Ghosts of the Ozarks tees up a potentially fascinating horror-western premise, but much of its appeal dissipates as its back half becomes frustratingly obvious.
There’s mystery afoot in the Deep(ish) South of Ghosts of the Ozarks, a sort of horror-western that slowly reveals itself to be something simultaneously more complex and less satisfying than that simple description. Beginning in the aftermath of the Civil War, young Dr. James McCune (Thomas Hobson) has been summoned by his uncle Matthew (Phil Morris) to the small town of Norfork, Arkansas. But before James can reach his destination, he is attacked by a transient. Quickly, however, the surrounding forest fills with smoke and eerie red lights as a spectral figure whisks the highwayman away, sparing the good doctor. Shocked by what he has seen, James is further amazed to finally reach the town only to find himself welcome with open arms, despite the fact that he is Black. Indeed, James’ race seems not to matter at all in this virtually all-white community, although it’s unclear if this is a relief or a red flag. Further, the townsfolk are very much aware of the “ghosts” that prowl the surrounding forest, so much so that they post sentries at night to stand guard, while citizens are only allowed to leave the protective gates with special permission. Much of the film’s early goings are filled with James getting the lay of the land and meeting his new neighbors, including a blind barkeep and his wife (a very welcome Tim Blake Nelson & genre stalwart Angela Bettis); a friendly businessman with an interest in photography (David Arquette); and Annie (Tara Perry), a young woman who used to live in town but now resides outside its walls along with her mute brother.
It’s a fascinating collection of oddballs and eccentrics, and co-writers/co-directors Matt Glass & Jordan Wayne Long do an admirable job of weaving necessary exposition into these introductory scenes. Eventually, as James settles in, strange occurrences begin piling up. Nothing’s quite as it seems here in Norfork, and it becomes clear that this place might be less a utopia than a prison. Locals drop hints as to what has happened to James’ predecessor, while Annie seems reluctant to admit to what drove her and her brother away from the relative safety of Norfork’s walls. Even Uncle Matthew seems to have some ulterior motives for summoning James. Like a lot of mysteries, and episodes of The Twilight Zone for that matter, the narrative hums along nicely as questions are raised, but less so once answers are required. All of the filmmakers’ admirable world-building falls to the wayside as it becomes frustratingly obvious where the story is headed, including the true nature of the “ghosts” and what’s really going on in the mine at the center of town. There’s a lot to like here, including a couple of nicely gruesome action beats and a uniformly fine cast, but eventually the film dissipates into a collection of familiar tropes and Scooby Doo-style unmaskings. There’s an interesting metaphor here for the lie at the heart of post-Reconstruction American society, the way that our racist history is sublimated into capitalist industrialization, but Ghosts of the Ozarks loses the thread as it devolves into simplistic allegory (and cribs heavily from a specific Shyamalan film, to boot). Regrettably, given its early promise, we’ll have to chalk this one up to a swing and a miss.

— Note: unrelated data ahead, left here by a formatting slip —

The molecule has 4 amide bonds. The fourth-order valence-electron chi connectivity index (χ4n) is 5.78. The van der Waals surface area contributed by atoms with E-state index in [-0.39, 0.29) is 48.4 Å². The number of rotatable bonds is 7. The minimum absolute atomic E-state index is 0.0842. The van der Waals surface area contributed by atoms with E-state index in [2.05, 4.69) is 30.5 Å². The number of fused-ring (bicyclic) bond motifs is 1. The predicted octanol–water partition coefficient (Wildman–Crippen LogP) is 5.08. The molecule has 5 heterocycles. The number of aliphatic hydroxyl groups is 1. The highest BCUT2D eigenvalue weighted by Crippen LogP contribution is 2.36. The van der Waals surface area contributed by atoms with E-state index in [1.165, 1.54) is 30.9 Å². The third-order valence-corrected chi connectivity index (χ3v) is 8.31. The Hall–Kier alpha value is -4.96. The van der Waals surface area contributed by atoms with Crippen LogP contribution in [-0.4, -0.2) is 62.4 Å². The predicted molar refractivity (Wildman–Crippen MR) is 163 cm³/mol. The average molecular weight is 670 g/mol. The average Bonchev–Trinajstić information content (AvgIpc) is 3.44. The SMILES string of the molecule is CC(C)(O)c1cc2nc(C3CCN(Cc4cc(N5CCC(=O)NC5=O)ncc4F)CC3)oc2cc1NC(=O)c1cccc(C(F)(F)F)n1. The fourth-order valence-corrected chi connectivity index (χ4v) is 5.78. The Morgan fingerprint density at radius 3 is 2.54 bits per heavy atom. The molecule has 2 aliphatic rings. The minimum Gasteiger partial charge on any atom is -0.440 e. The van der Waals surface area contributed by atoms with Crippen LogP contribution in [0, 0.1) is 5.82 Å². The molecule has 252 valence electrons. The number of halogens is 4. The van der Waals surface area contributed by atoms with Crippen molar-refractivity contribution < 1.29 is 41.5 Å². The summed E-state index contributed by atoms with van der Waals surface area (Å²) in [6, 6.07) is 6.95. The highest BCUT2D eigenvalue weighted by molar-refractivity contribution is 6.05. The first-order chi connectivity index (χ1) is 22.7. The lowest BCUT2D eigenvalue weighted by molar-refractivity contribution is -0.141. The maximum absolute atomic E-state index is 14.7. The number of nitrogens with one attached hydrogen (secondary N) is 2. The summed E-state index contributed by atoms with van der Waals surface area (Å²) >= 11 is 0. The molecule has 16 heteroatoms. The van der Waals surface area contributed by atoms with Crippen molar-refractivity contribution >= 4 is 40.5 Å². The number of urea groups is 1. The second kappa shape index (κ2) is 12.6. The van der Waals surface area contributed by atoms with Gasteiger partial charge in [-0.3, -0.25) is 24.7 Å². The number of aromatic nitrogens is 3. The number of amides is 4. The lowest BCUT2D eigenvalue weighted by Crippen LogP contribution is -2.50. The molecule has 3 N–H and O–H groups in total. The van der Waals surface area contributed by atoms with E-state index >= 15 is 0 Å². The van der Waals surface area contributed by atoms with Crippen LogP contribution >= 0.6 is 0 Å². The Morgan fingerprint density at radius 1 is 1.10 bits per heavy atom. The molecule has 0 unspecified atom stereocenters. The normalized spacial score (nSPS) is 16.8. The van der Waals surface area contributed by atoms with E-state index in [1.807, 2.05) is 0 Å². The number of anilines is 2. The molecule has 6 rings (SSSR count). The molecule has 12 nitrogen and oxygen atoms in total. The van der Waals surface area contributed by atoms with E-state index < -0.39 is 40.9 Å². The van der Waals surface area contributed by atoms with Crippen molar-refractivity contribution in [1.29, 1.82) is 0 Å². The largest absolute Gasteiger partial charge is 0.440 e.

Published as part of Before We Vanish — February 2022.